The sausages were outstanding. Texture was amazing – so very much better than TVP products, and no soy involved for folks who are watching their intake. They delivered on a beautifully balanced sage and smoke flavor. They were just a tiny bit sweet to my taste, but I think that’s because I wasn’t expecting it. I’m really looking forward to cooking the franks on the grill tomorrow.

Recipes

Potato and Vegetable Curry

Sauté two big onions, rough chopped, in olive oil with salt and pepper.

Add several cloves of garlic and a couple pieces of fresh ginger, minced, and cook until fragrant.

Add these spices and toast until fragrant and well distributed.

  • 2 t Garam Masala
  • 2 t Curry Powder
  • 1 t Mustard Seed
  • 1 t Ground Coriander
  • 1/2 t Chili Powder
  • 1/2 t Turmeric
  • 1/2 t Paprika

Add 1 Can diced tomatoes.

Add 1 package frozen mixed vegetables.

Add 3 pounds of potatoes, cubed.

Add 2 cups of vegetable stock.

Cover and cook on low simmer until potatoes are tender.

Make a slurry with one can of coconut milk and 3 T cornstarch, add it to the pot and cook uncovered until the curry thickens.

I think next time I would add some red pepper flakes at table to kick up the heat a bit.

Puri

I followed Swasthi’s recipe for these, as shown in the video below.

The frying was easy once I got the oil hot enough, and after the first two or three, the rest of the batch puffed up fine. It was pretty time consuming to prep and roll the dough out, though. As I mentioned above, maybe that’s a matter of experience. I’m glad that I tried them, but not sure I would invest the time again.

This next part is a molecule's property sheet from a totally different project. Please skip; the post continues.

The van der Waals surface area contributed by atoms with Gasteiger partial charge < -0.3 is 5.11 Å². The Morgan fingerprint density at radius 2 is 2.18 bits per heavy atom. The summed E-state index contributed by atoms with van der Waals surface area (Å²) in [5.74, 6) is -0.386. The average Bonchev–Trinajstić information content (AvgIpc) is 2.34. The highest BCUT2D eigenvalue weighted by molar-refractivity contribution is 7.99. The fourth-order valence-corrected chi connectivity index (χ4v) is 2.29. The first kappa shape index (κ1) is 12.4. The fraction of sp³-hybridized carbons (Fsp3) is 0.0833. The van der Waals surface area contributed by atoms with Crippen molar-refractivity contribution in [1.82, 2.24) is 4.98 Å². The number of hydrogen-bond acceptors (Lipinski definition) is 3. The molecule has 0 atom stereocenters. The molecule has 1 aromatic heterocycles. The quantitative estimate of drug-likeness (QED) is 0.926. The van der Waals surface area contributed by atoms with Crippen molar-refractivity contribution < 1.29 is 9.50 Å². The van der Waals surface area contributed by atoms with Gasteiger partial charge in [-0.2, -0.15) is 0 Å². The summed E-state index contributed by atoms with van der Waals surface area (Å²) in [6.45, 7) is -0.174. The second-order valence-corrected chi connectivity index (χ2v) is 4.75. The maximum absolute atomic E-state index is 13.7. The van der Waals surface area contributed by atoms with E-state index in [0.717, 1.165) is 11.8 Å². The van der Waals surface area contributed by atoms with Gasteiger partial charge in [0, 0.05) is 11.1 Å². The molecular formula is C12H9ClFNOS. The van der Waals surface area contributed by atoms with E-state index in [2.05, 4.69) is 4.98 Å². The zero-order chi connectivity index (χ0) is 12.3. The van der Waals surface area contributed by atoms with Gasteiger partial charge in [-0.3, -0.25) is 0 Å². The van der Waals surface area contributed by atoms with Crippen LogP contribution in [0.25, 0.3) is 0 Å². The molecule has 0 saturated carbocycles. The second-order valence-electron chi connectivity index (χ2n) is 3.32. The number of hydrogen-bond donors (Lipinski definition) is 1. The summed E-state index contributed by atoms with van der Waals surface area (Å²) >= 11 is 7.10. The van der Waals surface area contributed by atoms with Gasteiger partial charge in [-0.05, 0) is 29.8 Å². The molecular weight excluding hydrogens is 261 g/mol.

Vegetarian Pho

Vegan PhoI love Pho. It’s one of those foods that is not only tasty, but also soothing and comforting.

I learned to make it using beef bones and round roast. Since we have several folks in our family who do not eat meat, I had considered trying to make a vegan version, but since I thought there was no way that I’d be able to duplicate the satisfying richness of the “real thing” I didn’t attempt it until recently.

Lately, though, I’ve been moving more and more to a plant based diet myself. So I reviewed as many recipes as I could, and ultimately realized that I might be able to adapt the beef-based recipe that I already knew and loved.

Once the broth was done, here are the first impressions that I posted on Facebook:

I tried a plain cup as I doled it out into quart jars. Tastes pretty much exactly like the classic version, but lacks a teeny bit of the richness. Thinking that a little ghee or olive oil at table would fix that, if anybody notices. Maybe a little soy to kick up the umami. By the time I load my bowl up with scallions, hot peppers and sriracha, I don’t think it will matter to me.

This turned out to be true, but I really wanted to get it to the point where I could say “this is every bit as delicious as the original, and I don’t miss the beef at all.”

So I added a little more soy, some MSG and a teeny bit of olive oil to the broth, and it was perfect!

Ingredients

  • 1 (3-inch) cinnamon stick
  • 1 1/2 teapoons whole cloves
  • 1 1/2 teaspoons allspice berries
  • 1 1/2 teaspoons coriander seeds<
  • 3 whole star anise (or 1 1/2 teaspoons anise seed and 1 1/2 teaspoons fennel seed)
  • 3 red onions, quartered
  • 4 medium carrots, rough chopped
  • 1 (4-inch) piece ginger, cut in 8ths
  • 7 Tablespoons Turbinado Sugar
  • 4 Tablespoons fine sea salt (not iodized)
  • 1 1/2 Gallons Veggie Stock (I used the organic version from Aldi)
  • Soy Sauce
  • MSG

To Cook

Step 1:
Char onion, carrots and ginger either under the broiler or on the grill.

Step 2: